3. Get rid of fear by embracing failure: research and publishing can be a hot bed of disappointment. Harsh peer reviews, rejection letters, uncooperative methodologies – there are many ways to find yourself down the wrong path. An organization that calmly accepts that failure is a part of progress will enable employees to move on to the next thing faster and with confidence.
  4. Encourage questioning: while it is true that constant questioning has the risk of causing defensiveness, realistic questioning of policy and processes can help to stimulate new ways of thinking and new ways of doing the work. This is also the place where research topics are born.

A culture of curiosity will benefit not only the librarians who have research as a mandate, but also all the library employees who are working in the information organization and the organization itself. Encouraging curiosity, creativity, and innovation can help in a sea of constant change. And in our fast-paced work world, keeping pace with or ahead of change will serve us all better. And if a research mandate is on the table, curiosity is a must to achieve something relevant and useful.

Works consulted
Goodman, R. (2016, June 1). How to build a culture of curiosity [Blog post]. Retrieved from https://www.rickgoodman.com/build-culture-curiosity/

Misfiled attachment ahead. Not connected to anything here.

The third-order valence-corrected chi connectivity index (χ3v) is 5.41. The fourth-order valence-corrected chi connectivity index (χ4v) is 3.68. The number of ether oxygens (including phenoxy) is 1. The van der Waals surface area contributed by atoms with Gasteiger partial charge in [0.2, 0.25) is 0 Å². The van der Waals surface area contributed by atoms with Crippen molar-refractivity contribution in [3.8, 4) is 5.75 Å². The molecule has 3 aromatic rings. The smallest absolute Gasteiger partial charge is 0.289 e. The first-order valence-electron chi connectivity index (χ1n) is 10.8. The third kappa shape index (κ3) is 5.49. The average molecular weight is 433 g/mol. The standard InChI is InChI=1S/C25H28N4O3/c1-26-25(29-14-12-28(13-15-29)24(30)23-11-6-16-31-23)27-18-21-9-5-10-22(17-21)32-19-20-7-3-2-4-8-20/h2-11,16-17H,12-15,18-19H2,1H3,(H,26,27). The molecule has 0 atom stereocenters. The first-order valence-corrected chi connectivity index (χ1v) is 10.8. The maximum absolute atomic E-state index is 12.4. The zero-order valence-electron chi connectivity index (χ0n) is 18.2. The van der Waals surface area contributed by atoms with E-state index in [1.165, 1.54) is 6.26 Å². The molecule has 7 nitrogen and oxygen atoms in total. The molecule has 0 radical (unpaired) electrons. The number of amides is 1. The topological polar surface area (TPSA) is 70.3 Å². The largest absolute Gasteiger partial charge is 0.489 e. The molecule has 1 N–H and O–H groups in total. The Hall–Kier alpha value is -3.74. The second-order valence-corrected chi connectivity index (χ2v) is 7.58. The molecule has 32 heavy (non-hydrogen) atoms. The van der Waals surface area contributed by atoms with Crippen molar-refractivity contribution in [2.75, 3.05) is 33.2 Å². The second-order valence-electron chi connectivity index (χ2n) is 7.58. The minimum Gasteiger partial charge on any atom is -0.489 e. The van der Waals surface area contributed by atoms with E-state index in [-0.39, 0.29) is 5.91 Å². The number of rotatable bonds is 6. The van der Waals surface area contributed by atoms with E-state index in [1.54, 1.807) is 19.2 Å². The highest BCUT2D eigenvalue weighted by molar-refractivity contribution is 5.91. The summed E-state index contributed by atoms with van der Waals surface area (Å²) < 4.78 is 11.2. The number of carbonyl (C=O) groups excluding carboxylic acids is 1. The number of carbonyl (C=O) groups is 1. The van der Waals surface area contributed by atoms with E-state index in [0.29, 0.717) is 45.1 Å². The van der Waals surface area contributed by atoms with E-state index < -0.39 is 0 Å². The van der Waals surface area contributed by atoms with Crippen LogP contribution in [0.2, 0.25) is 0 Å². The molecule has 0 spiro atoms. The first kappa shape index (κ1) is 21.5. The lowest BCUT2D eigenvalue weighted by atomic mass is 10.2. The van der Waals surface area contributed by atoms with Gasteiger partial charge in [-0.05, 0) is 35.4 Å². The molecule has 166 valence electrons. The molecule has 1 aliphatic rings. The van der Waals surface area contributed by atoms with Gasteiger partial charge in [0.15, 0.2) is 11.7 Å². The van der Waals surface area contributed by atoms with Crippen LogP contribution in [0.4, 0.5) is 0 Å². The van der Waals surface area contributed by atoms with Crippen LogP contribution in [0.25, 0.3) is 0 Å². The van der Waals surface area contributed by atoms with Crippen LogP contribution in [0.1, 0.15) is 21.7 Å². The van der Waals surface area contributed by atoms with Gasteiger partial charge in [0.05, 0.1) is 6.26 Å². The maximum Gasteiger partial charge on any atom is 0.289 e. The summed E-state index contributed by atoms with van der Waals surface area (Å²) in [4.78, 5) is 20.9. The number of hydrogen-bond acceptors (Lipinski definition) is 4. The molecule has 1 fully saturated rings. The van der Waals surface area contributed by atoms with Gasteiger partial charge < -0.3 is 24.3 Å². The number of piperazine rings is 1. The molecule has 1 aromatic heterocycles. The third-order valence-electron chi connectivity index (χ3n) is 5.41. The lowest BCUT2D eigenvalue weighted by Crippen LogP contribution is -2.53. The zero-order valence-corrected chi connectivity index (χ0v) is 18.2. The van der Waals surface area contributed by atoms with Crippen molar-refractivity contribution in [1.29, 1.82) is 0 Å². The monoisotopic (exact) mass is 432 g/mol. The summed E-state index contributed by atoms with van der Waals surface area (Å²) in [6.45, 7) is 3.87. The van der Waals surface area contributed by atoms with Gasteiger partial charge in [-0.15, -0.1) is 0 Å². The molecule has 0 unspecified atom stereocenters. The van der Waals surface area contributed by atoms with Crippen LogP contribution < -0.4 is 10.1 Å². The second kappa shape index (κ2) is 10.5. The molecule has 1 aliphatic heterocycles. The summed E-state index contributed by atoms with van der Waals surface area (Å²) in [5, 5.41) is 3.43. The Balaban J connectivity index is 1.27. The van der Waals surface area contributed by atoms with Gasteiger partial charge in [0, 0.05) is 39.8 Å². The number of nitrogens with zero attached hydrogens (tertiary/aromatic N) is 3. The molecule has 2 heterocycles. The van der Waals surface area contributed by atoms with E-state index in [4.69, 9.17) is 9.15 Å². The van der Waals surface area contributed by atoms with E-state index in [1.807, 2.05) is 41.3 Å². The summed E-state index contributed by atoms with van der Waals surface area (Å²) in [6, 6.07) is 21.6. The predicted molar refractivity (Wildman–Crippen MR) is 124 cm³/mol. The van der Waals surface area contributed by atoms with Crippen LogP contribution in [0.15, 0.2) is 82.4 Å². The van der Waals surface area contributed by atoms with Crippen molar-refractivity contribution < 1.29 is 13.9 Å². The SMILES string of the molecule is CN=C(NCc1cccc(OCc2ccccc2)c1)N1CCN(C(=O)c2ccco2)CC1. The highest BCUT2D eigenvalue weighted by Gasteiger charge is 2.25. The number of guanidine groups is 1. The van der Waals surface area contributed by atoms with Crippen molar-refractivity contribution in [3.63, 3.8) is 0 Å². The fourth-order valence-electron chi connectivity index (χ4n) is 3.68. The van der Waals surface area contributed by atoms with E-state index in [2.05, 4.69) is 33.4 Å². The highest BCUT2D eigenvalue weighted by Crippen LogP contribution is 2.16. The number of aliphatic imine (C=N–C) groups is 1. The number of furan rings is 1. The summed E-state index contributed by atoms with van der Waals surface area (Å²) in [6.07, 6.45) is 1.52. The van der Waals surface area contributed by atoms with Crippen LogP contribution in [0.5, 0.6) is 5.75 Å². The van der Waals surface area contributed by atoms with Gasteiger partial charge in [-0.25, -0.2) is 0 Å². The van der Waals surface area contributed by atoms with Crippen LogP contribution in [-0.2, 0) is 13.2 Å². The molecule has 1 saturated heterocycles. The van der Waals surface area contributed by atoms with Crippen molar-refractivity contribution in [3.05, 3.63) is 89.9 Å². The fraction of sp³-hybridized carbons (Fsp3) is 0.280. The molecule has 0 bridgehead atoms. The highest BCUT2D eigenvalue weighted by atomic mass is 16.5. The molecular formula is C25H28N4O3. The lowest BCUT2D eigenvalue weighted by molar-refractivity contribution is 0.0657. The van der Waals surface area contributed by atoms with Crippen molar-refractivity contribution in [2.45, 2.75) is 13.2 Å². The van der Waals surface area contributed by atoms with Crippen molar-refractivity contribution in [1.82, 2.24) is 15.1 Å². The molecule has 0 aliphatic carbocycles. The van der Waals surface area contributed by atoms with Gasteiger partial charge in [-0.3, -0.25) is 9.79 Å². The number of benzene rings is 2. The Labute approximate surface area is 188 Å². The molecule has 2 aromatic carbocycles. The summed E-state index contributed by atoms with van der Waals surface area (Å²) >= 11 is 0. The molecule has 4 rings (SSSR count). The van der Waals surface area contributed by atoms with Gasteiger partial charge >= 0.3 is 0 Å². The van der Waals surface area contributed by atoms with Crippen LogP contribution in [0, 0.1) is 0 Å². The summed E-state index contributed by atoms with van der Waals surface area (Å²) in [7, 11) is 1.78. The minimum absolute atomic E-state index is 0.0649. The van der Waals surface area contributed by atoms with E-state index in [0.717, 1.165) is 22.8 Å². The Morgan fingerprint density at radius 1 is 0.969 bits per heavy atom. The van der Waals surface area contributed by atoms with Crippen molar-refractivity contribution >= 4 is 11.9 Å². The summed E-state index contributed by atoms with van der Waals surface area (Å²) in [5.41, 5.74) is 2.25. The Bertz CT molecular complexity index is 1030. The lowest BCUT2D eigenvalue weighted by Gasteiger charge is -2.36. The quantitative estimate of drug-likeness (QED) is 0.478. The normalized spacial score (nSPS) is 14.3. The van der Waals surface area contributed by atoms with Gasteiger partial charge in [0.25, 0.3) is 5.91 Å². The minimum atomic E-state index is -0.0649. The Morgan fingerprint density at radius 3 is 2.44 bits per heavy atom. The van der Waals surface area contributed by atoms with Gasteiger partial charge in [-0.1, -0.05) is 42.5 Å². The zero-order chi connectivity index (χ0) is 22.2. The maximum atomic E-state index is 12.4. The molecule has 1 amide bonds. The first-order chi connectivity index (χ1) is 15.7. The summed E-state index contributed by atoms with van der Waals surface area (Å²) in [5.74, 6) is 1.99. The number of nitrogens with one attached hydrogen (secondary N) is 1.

Kalra, A.S. (2015, October 23). 10 ways to build a culture of curiosity. Harvard Business Review. Retrieved from  http://www.humanresourcesonline.net/10-ways-build-curious-company/

Karl, A. (2013, November). Create a culture of curiosity: guest blog by Allan Karl. [Blog post]. Retrieved from https://marksanborn.com/create-a-culture-of-curiosity-guest-blog-by-allan-karl/

Milway, K.S. and Goldmark, A. (2013, September 18). Four ways of cultivating a culture of curiosity [Blog post]. Retrieved from https://hbr.org/2013/09/four-ways-to-cultivate-a-culture-of-curiosity

1I say simplistically up above because of course candidates at our library know prior to being hired that they must do research. We focus on it specifically during the hiring process to avoid blindsiding someone coming in.
2“Research Life Cycle” image from UC Irvine Library Digital Scholarship Services Found on University of Michigan Scientific Discovery Path of Excellence – An Information Resource Starter Kit http://guides.lib.umich.edu/DiscoveryPoE

This article gives the views of the author and not necessarily the views the Centre for Evidence Based Library and Information Practice or the University Library, University of Saskatchewan.

Announcing the Library Journal Club Network